Clean Water and Dirty Coal Don't Mix

Dark Secret of World Water Day: Coal-Fired Plants Drink 1.5 Trillion Gallons, Then We Drink Backwash

Here's a sobering fact on World Water Day: Coal-fired power plants
use approximately 1.5 trillion gallons of water a year in the US.

In many respects, some folks might use more water flicking on their
lights, than chugging back a glass of that wondrous stuff.

Makes you wonder: Has the EPA ever tabulated the external costs of
coal on our water resources?

And then, after that refreshing drink of desperately needed water,
the 600-odd coal-fired plants typically throw up their chemically
enhanced processed wastewater into our rivers and waterways, poisoning
our own drinking water.

According to a recent analysis of EPA data, the NY Times

"Power plants are the nation's biggest producer of toxic
waste, surpassing industries like plastic and paint manufacturing and
chemical plants."

But the cleaner air has come at a cost. Each day since the equipment was
switched on in June, the company has dumped tens of thousands of
gallons of wastewater containing chemicals from the scrubbing process
into the Monongahela River, which provides drinking water to 350,000
people and flows into Pittsburgh, 40 miles to the north.

"It's like they decided to spare us having to breathe in these
poisons, but now we have to drink them instead," said Philip Coleman,
who lives about 15 miles from the plant and has asked a state judge to
toughen the facility's pollution regulations. "We can't escape."

Even as a growing number of coal-burning power plants around the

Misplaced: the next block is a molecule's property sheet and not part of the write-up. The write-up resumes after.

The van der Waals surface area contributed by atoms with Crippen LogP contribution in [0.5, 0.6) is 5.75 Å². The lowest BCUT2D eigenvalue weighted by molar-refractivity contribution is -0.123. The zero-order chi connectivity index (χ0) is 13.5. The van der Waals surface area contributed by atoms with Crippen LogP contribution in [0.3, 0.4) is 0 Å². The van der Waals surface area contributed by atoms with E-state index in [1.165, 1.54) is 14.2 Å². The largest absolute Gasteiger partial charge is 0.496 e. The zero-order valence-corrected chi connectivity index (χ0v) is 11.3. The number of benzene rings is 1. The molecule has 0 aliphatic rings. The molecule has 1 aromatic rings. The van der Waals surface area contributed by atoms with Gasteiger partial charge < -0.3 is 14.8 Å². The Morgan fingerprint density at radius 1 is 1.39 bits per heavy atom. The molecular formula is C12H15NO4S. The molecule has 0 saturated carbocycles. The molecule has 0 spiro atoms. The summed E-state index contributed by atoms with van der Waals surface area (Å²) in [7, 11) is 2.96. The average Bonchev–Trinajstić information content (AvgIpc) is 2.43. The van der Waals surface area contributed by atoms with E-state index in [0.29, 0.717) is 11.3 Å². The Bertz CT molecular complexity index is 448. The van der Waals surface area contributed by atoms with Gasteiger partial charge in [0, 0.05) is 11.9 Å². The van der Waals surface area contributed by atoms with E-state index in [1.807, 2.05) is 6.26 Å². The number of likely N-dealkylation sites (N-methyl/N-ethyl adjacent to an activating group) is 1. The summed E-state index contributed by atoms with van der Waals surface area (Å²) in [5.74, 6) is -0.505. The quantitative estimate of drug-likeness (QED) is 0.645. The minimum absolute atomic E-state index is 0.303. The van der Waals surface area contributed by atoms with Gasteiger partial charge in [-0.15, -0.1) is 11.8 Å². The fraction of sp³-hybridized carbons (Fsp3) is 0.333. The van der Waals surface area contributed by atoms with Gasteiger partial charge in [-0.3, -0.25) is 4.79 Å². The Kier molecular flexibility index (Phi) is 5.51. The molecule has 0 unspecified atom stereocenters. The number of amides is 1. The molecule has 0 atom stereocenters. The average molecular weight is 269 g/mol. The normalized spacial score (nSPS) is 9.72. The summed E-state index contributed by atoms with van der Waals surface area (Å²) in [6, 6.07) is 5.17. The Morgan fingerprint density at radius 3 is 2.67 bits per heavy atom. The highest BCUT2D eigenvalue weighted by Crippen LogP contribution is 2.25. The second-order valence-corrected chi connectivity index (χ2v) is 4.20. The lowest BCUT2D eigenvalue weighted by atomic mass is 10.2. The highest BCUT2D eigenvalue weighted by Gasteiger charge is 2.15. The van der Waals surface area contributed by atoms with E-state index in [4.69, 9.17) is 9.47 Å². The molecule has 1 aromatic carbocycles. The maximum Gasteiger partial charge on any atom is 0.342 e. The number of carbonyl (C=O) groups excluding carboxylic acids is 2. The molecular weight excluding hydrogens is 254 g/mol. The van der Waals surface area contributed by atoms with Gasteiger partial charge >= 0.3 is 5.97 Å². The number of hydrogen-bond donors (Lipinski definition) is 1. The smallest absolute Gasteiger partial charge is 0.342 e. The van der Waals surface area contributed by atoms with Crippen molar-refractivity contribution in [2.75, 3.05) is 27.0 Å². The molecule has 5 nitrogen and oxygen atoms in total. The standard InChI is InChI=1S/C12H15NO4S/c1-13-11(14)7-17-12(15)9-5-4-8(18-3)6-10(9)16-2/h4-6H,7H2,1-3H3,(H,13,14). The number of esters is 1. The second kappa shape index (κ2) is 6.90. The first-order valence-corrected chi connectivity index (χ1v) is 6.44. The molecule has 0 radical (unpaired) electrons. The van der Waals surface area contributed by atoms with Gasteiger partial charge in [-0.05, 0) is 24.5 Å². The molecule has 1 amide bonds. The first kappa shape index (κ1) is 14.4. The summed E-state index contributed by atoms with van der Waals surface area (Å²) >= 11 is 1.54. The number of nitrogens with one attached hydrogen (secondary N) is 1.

nation have moved to reduce their air emissions, many of them are
creating another problem: water pollution.

Not that the coal industry hasn't already fouled our headwaters and
waterways through strip-mining and underground mining pollution. As the
NY Times reported in their amazing "Toxic Waters" series, communities
across the coalfields of Appalachia do not have access to drinking water,
due to the contamination of their watersheds and wells from coal slurry.

Mountaintop removal mining alone has destroyed over 2,000 miles of
streams and waterways in Appalachia--given that strip-mining takes place
in over 20 states, feel free to extrapolate the impact of this
devastating mining process and legally permitted toxic discharges to
watersheds and stream for thousands of communities across the nation.

(On the northern Arizona reservations, Peabody Energy pumped out an
estimated one billion gallons of scarce water per year to operate its
slurry operations at the Black Mesa strip mine--which was recently
denied a life-of-mine permit.)

In the meantime, underground longwall mining--the reckless process of
removing pillars from underground mines and allowing for massive
subsidence--is plundering the water sources in the farm belt of Illinois, and across coal states
like Pennsylvania and West Virginia.

Peruse these stats as you drink today:

According to the Union of Concerned Scientists:

A typical 500-megawatt coal-fired power plant draws about 2.2 billion
gallons of water each year from nearby water bodies, such as lakes,
rivers, or oceans, to create steam for turning its turbines. This is
enough water to support a city of approximately 250,000 people.

And here's a graph of water violations from coal-fired plants in
eastern and Midwestern states, based on the NY Times analysis of the EPA


And here's an interesting video from a local battle in Georgia to halt
plans for the Washington power plant:

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